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Wellington Koo: The man who stood up for China

By Zhao Xu | China Daily | Updated: 2020-05-16 09:30
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On June 26, 1945, Wellington Koo, on behalf of China, was the first to sign on the copy of the United Nations Charter. The other Chinese delegates followed and all signed their names. [Photo provided to China Daily]

Editor's note: In June 1945, China joined the United Nations as one of its founding members. Almost 75 years later, China Daily looks back at the remarkable life of V.K. Wellington Koo, a man who tapped into the power of diplomacy in service of his beloved country.

Back in the very beginning of the 20th century, a teenage Chinese boy went to a barber's shop to have his queue braid cut. The barber, who agreed to take up the scissors only after having repeatedly confirmed with his young client about his bold decision, charged him double. The boy wrapped his queue in a ribbon and took it home to his mother, and the mother cried.

The boy was Koo Vi-kyuin (Gu Weijun), more famously known as V.K. Wellington Koo, viewed today by many as the first truly modern Chinese diplomat to have stepped onto the international stage representing the world's most populous country.

In retrospect, the cutting of the queue provided a potent metaphor for Koo's life, in which he tried very hard to break loose of the constraints imposed on him by family and tradition.

Right after his daring hair move, Koo went on to find himself a set of Western suits and sported them as he appeared in a family photo with his father and two elder brothers, standing symbolically away from the cheongsam-donning three.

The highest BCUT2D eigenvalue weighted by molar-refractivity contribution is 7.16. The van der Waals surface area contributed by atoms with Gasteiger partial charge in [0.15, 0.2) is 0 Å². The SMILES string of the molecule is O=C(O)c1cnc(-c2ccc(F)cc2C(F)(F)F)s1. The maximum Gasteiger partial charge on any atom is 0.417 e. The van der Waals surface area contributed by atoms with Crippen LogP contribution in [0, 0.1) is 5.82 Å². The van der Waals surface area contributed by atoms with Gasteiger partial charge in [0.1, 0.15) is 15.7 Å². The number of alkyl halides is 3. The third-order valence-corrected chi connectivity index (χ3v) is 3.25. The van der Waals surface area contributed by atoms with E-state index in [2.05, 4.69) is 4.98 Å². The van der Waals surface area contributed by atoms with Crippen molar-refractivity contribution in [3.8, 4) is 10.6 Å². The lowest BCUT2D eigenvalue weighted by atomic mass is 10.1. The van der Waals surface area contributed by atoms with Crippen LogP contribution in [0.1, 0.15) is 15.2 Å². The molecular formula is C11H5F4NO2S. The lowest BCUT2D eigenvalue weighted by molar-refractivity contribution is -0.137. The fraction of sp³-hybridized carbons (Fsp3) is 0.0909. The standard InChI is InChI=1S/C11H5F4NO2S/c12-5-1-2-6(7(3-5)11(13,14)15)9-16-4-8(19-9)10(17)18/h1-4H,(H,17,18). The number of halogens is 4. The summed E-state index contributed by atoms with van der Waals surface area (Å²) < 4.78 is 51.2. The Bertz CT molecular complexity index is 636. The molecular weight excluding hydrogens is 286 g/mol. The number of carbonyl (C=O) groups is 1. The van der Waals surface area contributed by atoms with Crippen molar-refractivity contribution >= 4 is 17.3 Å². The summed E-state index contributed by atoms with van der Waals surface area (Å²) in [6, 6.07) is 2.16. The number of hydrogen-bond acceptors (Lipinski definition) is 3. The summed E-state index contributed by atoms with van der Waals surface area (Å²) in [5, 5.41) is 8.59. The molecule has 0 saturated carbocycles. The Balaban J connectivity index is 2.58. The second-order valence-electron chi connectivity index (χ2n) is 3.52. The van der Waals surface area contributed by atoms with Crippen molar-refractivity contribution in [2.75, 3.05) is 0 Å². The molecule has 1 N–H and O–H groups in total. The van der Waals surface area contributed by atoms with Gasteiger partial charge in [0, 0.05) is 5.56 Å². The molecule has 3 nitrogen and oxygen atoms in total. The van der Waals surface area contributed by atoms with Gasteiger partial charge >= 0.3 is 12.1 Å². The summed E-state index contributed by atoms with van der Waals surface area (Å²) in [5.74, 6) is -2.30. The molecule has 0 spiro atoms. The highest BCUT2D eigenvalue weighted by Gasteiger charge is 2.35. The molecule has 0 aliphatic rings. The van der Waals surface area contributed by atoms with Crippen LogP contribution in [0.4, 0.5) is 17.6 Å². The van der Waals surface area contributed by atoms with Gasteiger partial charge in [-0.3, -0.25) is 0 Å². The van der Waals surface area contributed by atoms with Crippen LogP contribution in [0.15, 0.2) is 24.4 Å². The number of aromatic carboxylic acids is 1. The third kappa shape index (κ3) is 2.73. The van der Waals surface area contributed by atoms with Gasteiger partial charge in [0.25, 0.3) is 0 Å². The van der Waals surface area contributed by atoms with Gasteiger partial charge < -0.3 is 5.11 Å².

However, one thing was never up for severing, and that is the tie between Koo and his country. In 1904, the 16-year-old boarded a ship for the United States, where he first entered the Cook Academy in New York and then Columbia University.

Shirley Young became Koo's stepdaughter when her mother, Juliana Yen Yu-ying (Yan Youyun) married Koo in 1959. Today, the 83-year-old is able to reconstruct her stepfather's Columbia years by looking into the school records, including test sheets.

"An international law student, Koo was extremely active in all extra-curriculum activities. These included joining the drama club, becoming the editor-in-chief of the University's Spectator Magazine, which is still in existence today, and leading Columbia's debate team against Harvard, Yale and Princeton," she said.

Nationwide revolution broke out in China in October 1911, resulting in the overthrowing of the Qing Dynasty early the next year. An empire no more-China was finally a republic.

In February 1912, a letter from the Chinese embassy in Washington landed on Koo's desk. It was an invitation to serve in the President's Office as his English secretary.

By late 1915, Koo was already appointed the Chinese minister to the US. He was only 27. The year before, he married Tang Paoyueh (Tang Baoyue), aka May Tang, daughter of veteran politician Tang Shaoyi, after obtaining a divorce from his first wife, the daughter of a family friend whom he agreed to marry only when his father went on a hunger strike.

The second marriage, a happy one, ended abruptly three years later, as Tang died in the influenza epidemic of 1918 in the US, having borne Koo a son and a daughter. Many years later, that daughter, Patricia Tsien, born one year before her mother's passing, would tell her own daughter, Ying-Ying Yuan, about going back to China with Koo at the age of 5, for her mother's burial 4 years after her death. Both Tsien and Yuan later became the guardians of Koo's legacy.

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